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Webmaster's Blog - Native American Resources

A place to put resources of a more ephemeral nature, such as events, recommended new websites, new books, etc.

Saturday, December 31, 2005

Forces Clash on Tribal Lands

BLACK MESA, Ariz. - The gigantic earth-moving crane sits idle, a 5,500-ton behemoth stilled by a legal, cultural and environmental dispute playing out far from the rich vein of coal beneath the desert of remote northeastern Arizona.

The rig, known as a dragline, may never again scrape the earth's surface at the Black Mesa Mine to get at the coal beneath the Hopi and Navajo lands.

Some welcome the idling of the earth-gobbling beast, a symbol, they say, of the rape of the land and precious water below. Others, mostly American Indians who have come to depend on the high-paying jobs at the mine, are furious.

For 35 years, the Black Mesa Mine has produced coal for a power plant in southern Nevada. But it suspended operations at the end of December, ending the jobs of nearly 200 people.

Most of them are members of the Navajo Nation and the Hopi Tribe whose livelihood and dreams depend on work at the mine, jobs that pay as much as $80,000 a year in wages and benefits, 10 times the average annual income on the reservations.

The mine is ceasing work indefinitely because the sole power plant it supplies, the Mohave Generating Station 273 miles away in Laughlin, Nev., is shutting down under a legal agreement with environmental groups that sued because of repeated pollution violations.

Senecas Add Hotel to Niagara Falls Casino

NIAGARA FALLS, N.Y., Dec. 30 - The new Seneca Niagara Casino and Hotel does not just dominate the skyline of the one-time Honeymoon Capital of the World. For all practical purposes, the 26-story glass-and-steel building, which officially opened on Friday, is the skyline on the American side of the Niagara River.

The 26-story Seneca Niagara Casino and Hotel is at the end of Falls Street in Niagara Falls, N.Y.
Jutting from land owned by the Seneca Nation in downtown Niagara Falls and adjoining the Senecas' existing casino, the $240 million hotel and its colored glass and lights, arrayed in American Indian patterns, contrasts sharply with the decaying neighborhoods that surround it.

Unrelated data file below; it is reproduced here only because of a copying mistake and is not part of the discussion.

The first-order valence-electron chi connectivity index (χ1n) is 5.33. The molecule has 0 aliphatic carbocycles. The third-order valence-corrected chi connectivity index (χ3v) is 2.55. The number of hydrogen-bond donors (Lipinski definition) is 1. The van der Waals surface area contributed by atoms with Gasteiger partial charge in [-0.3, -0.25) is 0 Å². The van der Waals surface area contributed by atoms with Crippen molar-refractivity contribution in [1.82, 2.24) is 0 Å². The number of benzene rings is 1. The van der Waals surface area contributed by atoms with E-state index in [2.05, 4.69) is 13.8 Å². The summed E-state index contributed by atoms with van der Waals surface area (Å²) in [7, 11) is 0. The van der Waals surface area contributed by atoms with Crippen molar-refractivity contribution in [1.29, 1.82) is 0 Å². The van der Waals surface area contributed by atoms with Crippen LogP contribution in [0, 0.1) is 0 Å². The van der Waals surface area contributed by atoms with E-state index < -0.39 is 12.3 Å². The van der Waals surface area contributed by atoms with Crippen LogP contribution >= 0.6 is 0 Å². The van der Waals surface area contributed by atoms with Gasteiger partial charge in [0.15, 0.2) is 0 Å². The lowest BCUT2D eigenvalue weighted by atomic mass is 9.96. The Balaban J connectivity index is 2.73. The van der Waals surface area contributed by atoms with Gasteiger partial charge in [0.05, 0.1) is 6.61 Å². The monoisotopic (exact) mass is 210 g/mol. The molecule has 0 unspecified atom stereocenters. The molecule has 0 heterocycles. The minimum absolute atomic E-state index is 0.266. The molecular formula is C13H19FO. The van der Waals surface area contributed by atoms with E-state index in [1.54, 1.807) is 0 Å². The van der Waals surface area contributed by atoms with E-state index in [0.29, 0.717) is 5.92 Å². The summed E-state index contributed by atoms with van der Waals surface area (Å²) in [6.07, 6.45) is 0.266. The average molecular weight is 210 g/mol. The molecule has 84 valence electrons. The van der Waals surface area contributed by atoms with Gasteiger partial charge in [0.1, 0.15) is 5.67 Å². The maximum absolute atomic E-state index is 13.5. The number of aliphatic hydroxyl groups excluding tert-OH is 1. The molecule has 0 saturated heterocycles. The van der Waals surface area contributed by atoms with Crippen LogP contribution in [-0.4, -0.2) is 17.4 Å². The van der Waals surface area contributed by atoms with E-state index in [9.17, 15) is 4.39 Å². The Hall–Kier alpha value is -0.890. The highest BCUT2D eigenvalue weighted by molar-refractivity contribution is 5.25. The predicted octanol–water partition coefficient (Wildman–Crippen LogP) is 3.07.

"People have been coming here for years, and the place looked like it looks," said David Rosenwasser, the president and chief executive of the Niagara Tourism and Convention Corporation. "Now, there's a sign of life, and it's so large it subliminally sends a message."

To residents and business owners, the message is mixed.

Proponents mention the 1,000 jobs created by the hotel, bringing the work force of the city's largest employer to about 3,000. The city receives a share of the revenue, $14 million in 2004.

But owners of many local restaurants and bars say they have lost regular customers to the casino. "It just hurts when you hear people say, 'I went to the casino and had a free meal and a drink,' " said Kathy Lewis, who owns Kelly's Korner, a neighborhood restaurant and tavern about five miles from the casino. "You didn't have a free meal or drink - you might have lost $100 to get that bottle of beer."

Friday, December 23, 2005

Homeless for Over a Century, a Tribe Awaits U.S. Redemption

GREAT FALLS, Mont. - Here at the base of a rise called Hill 57, a steady, cold wind blows on a cloudless day as James Parker Shield and Russ Boham tell of life for the landless Little Shell Tribe of Chippewa Indians.

James Parker Shield helps lead an effort by the Little Shell Tribe of Chippewa Indians to win federal recognition, which would mean money to buy land.
The tribe, its land taken away more than a century ago, squatted in Great Falls and elsewhere in north-central Montana through the late 1960's, living as many as 12 to a tar-paper shack without plumbing, and scavenging at the dump for scrap metal, rags and food. Parents often ran afoul of state child welfare officials. "They'd see you sleeping in a car body and take you away from your family," said Mr. Boham, who, like Mr. Shield, was among those shipped to the state orphanage when he was a child.

Today, with most of its members living in public housing around Great Falls, Mr. Shield and Mr. Boham are leading a protracted fight for government recognition of the tribe. Recognition would allow their people to gain control of federal money to buy land here for a tribal headquarters and housing, and to win back a measure of dignity.

The 112 families led by Chief Little Shell lost their North Dakota homeland to the government in 1892 when a chief of the Pembina Chippewa signed away their rights to it, without their authority and in their absence. The Little Shell had left home, in the Turtle Mountain area, to go hunting, and an Indian agent forced the other Chippewa to accept the Ten Cent Treaty - so called by Indians because it bought about 10 million acres of Chippewa land, including that of the Little Shell, for a million dollars.

Ever since, the Little Shell have known only diaspora.

Wednesday, December 14, 2005

Democrat Returning Donations From Abramoff's Tribal Clients